Enter The Room

In conversation with popular YouTuber Akari and her mission to bridge Japanese and Vietnamese cultures

Started little over a year and a half ago by Japanese expat Akari Nakatani, the Ancari Room vlog on YouTube, which focuses on life experiences in Vietnam as well as cultural differences between Vietnam and Japan, has grown exponentially in viewership. With over 32,000 subscribers and numerous videos that have topped 100,000 views, Oi sat down with Akari to speak about her experience as a popular vlogger in Vietnam.

Why did you choose Vietnam to live and as a language to study?
Because of my best friend, whom I met in university [in Japan], we started living together and I was wondering what should I do after graduation. Then, because I had a connection with  Vietnamese people through her, so why don’t I come here to study Vietnamese. Otherwise if I stop there then I thought maybe there would be no chance to come to Vietnam and study Vietnamese again.

Now that you’ve been here a few years, what are your impressions?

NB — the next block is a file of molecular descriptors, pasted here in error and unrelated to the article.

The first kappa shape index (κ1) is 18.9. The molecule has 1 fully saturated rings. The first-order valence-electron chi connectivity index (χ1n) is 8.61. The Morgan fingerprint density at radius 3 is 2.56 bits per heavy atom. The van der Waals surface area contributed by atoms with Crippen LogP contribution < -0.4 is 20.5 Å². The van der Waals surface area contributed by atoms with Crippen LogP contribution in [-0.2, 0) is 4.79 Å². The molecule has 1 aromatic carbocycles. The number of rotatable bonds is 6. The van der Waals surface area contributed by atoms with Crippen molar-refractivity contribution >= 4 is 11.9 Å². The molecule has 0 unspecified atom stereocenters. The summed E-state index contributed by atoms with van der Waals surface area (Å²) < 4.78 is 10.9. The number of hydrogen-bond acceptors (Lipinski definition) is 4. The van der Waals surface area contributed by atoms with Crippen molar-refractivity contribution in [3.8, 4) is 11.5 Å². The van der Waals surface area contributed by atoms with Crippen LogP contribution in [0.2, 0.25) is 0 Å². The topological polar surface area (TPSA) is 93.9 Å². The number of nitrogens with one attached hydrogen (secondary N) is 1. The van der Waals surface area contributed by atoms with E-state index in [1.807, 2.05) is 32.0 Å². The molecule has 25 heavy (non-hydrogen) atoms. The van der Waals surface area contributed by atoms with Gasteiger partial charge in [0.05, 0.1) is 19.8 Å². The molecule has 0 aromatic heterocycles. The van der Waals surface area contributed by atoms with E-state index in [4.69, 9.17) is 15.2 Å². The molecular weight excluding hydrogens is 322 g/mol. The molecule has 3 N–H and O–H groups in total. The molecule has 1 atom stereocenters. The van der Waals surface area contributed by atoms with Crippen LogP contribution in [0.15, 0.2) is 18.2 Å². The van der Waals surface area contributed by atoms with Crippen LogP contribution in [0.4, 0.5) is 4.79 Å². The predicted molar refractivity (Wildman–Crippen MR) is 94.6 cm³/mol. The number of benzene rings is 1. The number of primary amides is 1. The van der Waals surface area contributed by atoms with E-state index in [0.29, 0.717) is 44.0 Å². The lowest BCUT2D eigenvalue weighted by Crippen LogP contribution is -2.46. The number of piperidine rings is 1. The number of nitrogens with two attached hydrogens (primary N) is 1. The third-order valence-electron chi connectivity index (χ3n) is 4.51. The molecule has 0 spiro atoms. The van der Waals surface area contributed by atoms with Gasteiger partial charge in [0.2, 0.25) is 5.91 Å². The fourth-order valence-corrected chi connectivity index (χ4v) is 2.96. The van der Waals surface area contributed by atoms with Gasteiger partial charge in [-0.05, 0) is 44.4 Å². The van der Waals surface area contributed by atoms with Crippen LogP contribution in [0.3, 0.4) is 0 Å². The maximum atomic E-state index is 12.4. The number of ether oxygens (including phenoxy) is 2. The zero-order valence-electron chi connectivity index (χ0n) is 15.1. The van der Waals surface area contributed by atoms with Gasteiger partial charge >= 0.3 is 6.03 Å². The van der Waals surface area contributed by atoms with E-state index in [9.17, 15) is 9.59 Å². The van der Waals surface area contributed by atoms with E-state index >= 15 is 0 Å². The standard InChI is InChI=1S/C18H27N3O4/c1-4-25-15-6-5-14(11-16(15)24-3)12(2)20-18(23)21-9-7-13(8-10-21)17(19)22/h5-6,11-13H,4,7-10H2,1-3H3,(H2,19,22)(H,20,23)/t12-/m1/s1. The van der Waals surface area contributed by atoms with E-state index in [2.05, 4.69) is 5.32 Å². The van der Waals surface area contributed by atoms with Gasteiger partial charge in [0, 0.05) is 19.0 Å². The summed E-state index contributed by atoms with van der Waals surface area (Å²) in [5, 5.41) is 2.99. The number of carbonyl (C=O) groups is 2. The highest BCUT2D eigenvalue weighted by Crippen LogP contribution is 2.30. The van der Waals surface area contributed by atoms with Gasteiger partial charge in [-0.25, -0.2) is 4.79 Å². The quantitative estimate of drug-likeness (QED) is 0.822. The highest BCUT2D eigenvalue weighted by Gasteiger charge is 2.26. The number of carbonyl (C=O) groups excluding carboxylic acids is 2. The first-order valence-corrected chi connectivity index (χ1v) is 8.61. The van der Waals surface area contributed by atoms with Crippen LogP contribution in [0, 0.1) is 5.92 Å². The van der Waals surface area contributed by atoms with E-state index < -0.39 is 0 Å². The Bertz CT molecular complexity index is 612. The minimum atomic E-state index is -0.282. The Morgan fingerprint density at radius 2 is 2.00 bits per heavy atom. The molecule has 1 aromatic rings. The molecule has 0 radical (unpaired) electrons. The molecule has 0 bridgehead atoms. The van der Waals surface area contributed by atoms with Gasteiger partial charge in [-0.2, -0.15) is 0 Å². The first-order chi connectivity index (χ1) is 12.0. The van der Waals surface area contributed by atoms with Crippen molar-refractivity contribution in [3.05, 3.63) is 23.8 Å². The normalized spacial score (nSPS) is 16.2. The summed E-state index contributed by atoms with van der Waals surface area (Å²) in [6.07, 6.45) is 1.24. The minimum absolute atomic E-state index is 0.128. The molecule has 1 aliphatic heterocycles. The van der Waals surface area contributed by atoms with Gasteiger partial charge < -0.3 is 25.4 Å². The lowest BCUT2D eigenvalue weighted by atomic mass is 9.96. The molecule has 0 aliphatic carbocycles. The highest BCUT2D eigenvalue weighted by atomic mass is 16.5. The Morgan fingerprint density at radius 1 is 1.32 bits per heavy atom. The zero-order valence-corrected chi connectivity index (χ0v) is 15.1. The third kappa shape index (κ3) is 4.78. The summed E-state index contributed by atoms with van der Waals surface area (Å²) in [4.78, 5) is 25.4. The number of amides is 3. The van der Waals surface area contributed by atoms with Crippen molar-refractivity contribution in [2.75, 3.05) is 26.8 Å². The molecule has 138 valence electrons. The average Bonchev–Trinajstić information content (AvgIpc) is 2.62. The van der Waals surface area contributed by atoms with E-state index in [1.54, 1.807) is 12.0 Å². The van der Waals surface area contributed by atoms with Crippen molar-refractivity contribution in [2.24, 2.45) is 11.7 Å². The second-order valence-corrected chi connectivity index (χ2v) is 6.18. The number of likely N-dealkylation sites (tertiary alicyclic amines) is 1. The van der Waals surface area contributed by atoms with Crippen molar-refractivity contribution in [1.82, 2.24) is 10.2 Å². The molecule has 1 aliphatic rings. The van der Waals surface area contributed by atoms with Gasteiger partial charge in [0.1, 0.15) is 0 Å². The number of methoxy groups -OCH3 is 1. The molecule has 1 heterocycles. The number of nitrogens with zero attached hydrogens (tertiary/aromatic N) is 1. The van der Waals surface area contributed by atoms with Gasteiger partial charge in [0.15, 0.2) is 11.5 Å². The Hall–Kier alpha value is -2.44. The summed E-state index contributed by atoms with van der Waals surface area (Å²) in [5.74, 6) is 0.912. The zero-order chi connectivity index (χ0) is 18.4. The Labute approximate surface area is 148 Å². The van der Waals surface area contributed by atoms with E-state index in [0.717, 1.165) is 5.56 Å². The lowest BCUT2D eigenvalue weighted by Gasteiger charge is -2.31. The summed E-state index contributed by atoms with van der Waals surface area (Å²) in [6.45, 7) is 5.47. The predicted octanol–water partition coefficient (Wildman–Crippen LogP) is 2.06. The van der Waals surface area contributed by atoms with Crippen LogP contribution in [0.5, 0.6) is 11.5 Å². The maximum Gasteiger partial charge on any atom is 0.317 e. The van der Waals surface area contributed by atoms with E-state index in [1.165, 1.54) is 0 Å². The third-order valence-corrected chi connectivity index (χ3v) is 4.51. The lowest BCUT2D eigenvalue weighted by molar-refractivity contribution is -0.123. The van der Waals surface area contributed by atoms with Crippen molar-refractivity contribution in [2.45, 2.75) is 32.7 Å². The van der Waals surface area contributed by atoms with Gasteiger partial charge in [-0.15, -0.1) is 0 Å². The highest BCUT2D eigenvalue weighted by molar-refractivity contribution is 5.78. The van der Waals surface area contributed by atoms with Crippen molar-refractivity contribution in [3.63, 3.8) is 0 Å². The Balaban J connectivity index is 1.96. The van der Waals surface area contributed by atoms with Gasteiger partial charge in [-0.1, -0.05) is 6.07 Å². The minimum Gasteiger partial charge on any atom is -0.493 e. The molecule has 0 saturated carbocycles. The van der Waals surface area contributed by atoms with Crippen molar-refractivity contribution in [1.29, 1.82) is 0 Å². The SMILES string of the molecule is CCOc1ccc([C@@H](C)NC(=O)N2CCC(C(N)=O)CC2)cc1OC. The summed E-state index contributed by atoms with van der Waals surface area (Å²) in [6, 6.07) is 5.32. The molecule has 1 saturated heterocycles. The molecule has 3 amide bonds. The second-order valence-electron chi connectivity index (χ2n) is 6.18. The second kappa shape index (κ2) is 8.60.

At first I was very surprised by all the motorbikes here and all the energy, because compared to Japan, Japanese people are sometimes a bit too tired, working very hard, but here it’s more relaxed and thanks to the weather also maybe, also people are more openminded. So when I live here, I have these small experiences. Fore example, yesterday I went to buy a flower and then the lady who was selling on the street, the stall was very, very small, and I asked her how much is a flower, and she said, like, one dollar for 10 flowers, but I only needed one. So I said, I only need one, so I asked her how much is it? And she was like, oh, then just take it. She chose the best one and was like, this is for you. And that really made me happy.

What are some of the differences in behaviors between the Vietnamese and Japanese that you’ve observed?
One point that maybe the Vietnamese can learn from the Japanese I would say, actually in both ways, the mind toward rules is very different. For Vietnamese people, they are a bit more flexible toward rules, that’s why on the roads sometimes it’s messed up and a bit scary, but at the same time I come here from Japan and I was surprised that after I live here, there is a rule, but still, if it’s in Japan I never think, how can I break the rule. I used to think only in the box, but in Vietnam, while breaking rules is not good, it also sometimes helps me to think in very different ways. That’s been helpful for me, and I also think Japanese people should learn about this.